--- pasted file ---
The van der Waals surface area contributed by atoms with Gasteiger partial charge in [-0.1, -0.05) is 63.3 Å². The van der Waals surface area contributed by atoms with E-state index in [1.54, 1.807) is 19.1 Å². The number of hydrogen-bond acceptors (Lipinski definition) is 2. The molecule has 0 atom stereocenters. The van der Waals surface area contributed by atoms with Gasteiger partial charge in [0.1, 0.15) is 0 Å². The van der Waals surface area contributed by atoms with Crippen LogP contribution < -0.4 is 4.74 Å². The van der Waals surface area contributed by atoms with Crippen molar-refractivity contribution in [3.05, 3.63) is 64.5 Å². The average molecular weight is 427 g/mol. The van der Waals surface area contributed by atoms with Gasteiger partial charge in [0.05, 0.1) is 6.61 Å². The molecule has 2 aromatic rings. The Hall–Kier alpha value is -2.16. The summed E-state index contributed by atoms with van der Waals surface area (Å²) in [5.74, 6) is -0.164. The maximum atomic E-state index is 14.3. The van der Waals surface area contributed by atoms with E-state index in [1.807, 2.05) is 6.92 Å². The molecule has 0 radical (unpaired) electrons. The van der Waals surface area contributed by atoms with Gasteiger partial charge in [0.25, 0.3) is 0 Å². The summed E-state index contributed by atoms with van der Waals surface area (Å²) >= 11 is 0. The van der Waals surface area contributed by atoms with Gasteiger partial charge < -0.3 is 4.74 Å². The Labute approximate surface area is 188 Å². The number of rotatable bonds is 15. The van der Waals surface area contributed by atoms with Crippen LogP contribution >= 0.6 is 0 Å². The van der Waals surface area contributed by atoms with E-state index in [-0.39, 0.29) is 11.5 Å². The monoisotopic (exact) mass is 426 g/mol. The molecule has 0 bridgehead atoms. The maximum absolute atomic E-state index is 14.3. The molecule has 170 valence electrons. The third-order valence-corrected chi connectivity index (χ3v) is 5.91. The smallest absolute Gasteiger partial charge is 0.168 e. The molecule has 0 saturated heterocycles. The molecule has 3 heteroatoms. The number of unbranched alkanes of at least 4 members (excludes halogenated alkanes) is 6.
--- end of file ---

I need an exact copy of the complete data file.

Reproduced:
The van der Waals surface area contributed by atoms with Gasteiger partial charge in [-0.1, -0.05) is 63.3 Å². The van der Waals surface area contributed by atoms with E-state index in [1.54, 1.807) is 19.1 Å². The number of hydrogen-bond acceptors (Lipinski definition) is 2. The molecule has 0 atom stereocenters. The van der Waals surface area contributed by atoms with Gasteiger partial charge in [0.1, 0.15) is 0 Å². The van der Waals surface area contributed by atoms with Crippen LogP contribution < -0.4 is 4.74 Å². The van der Waals surface area contributed by atoms with Crippen molar-refractivity contribution in [3.05, 3.63) is 64.5 Å². The average molecular weight is 427 g/mol. The van der Waals surface area contributed by atoms with Gasteiger partial charge in [0.05, 0.1) is 6.61 Å². The molecule has 2 aromatic rings. The Hall–Kier alpha value is -2.16. The summed E-state index contributed by atoms with van der Waals surface area (Å²) in [5.74, 6) is -0.164. The maximum atomic E-state index is 14.3. The van der Waals surface area contributed by atoms with E-state index in [1.807, 2.05) is 6.92 Å². The molecule has 0 radical (unpaired) electrons. The van der Waals surface area contributed by atoms with Gasteiger partial charge in [0.25, 0.3) is 0 Å². The summed E-state index contributed by atoms with van der Waals surface area (Å²) >= 11 is 0. The van der Waals surface area contributed by atoms with Gasteiger partial charge < -0.3 is 4.74 Å². The Labute approximate surface area is 188 Å². The number of rotatable bonds is 15. The van der Waals surface area contributed by atoms with Crippen LogP contribution >= 0.6 is 0 Å². The van der Waals surface area contributed by atoms with E-state index in [-0.39, 0.29) is 11.5 Å². The monoisotopic (exact) mass is 426 g/mol. The molecule has 0 bridgehead atoms. The maximum absolute atomic E-state index is 14.3. The molecule has 170 valence electrons. The third-order valence-corrected chi connectivity index (χ3v) is 5.91. The smallest absolute Gasteiger partial charge is 0.168 e. The molecule has 0 saturated heterocycles. The molecule has 3 heteroatoms. The number of unbranched alkanes of at least 4 members (excludes halogenated alkanes) is 6.